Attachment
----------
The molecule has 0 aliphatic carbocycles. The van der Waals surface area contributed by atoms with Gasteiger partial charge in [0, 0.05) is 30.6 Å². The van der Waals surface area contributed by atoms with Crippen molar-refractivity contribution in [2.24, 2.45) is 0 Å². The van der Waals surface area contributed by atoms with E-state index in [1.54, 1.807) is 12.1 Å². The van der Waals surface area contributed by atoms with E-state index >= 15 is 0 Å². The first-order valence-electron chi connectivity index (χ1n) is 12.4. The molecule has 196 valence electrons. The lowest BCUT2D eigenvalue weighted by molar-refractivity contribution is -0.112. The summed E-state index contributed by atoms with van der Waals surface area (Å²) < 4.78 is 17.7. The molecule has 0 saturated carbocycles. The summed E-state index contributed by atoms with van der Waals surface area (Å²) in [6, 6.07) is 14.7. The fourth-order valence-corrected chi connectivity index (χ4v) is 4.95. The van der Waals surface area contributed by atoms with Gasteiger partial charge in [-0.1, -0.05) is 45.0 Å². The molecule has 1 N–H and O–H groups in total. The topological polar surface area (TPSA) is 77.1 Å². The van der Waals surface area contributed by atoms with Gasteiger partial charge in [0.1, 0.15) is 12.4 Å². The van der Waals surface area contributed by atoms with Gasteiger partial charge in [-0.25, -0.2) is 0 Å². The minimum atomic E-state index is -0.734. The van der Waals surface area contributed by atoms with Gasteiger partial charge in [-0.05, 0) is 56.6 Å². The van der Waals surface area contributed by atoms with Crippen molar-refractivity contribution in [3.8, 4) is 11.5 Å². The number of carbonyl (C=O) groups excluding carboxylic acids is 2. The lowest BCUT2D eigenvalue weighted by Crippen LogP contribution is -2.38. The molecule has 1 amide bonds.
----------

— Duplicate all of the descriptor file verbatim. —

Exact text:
The molecule has 0 aliphatic carbocycles. The van der Waals surface area contributed by atoms with Gasteiger partial charge in [0, 0.05) is 30.6 Å². The van der Waals surface area contributed by atoms with Crippen molar-refractivity contribution in [2.24, 2.45) is 0 Å². The van der Waals surface area contributed by atoms with E-state index in [1.54, 1.807) is 12.1 Å². The van der Waals surface area contributed by atoms with E-state index >= 15 is 0 Å². The first-order valence-electron chi connectivity index (χ1n) is 12.4. The molecule has 196 valence electrons. The lowest BCUT2D eigenvalue weighted by molar-refractivity contribution is -0.112. The summed E-state index contributed by atoms with van der Waals surface area (Å²) < 4.78 is 17.7. The molecule has 0 saturated carbocycles. The summed E-state index contributed by atoms with van der Waals surface area (Å²) in [6, 6.07) is 14.7. The fourth-order valence-corrected chi connectivity index (χ4v) is 4.95. The van der Waals surface area contributed by atoms with Gasteiger partial charge in [-0.1, -0.05) is 45.0 Å². The molecule has 1 N–H and O–H groups in total. The topological polar surface area (TPSA) is 77.1 Å². The van der Waals surface area contributed by atoms with Gasteiger partial charge in [0.1, 0.15) is 12.4 Å². The van der Waals surface area contributed by atoms with Gasteiger partial charge in [-0.25, -0.2) is 0 Å². The minimum atomic E-state index is -0.734. The van der Waals surface area contributed by atoms with Gasteiger partial charge in [-0.05, 0) is 56.6 Å². The van der Waals surface area contributed by atoms with Crippen molar-refractivity contribution in [3.8, 4) is 11.5 Å². The number of carbonyl (C=O) groups excluding carboxylic acids is 2. The lowest BCUT2D eigenvalue weighted by Crippen LogP contribution is -2.38. The molecule has 1 amide bonds.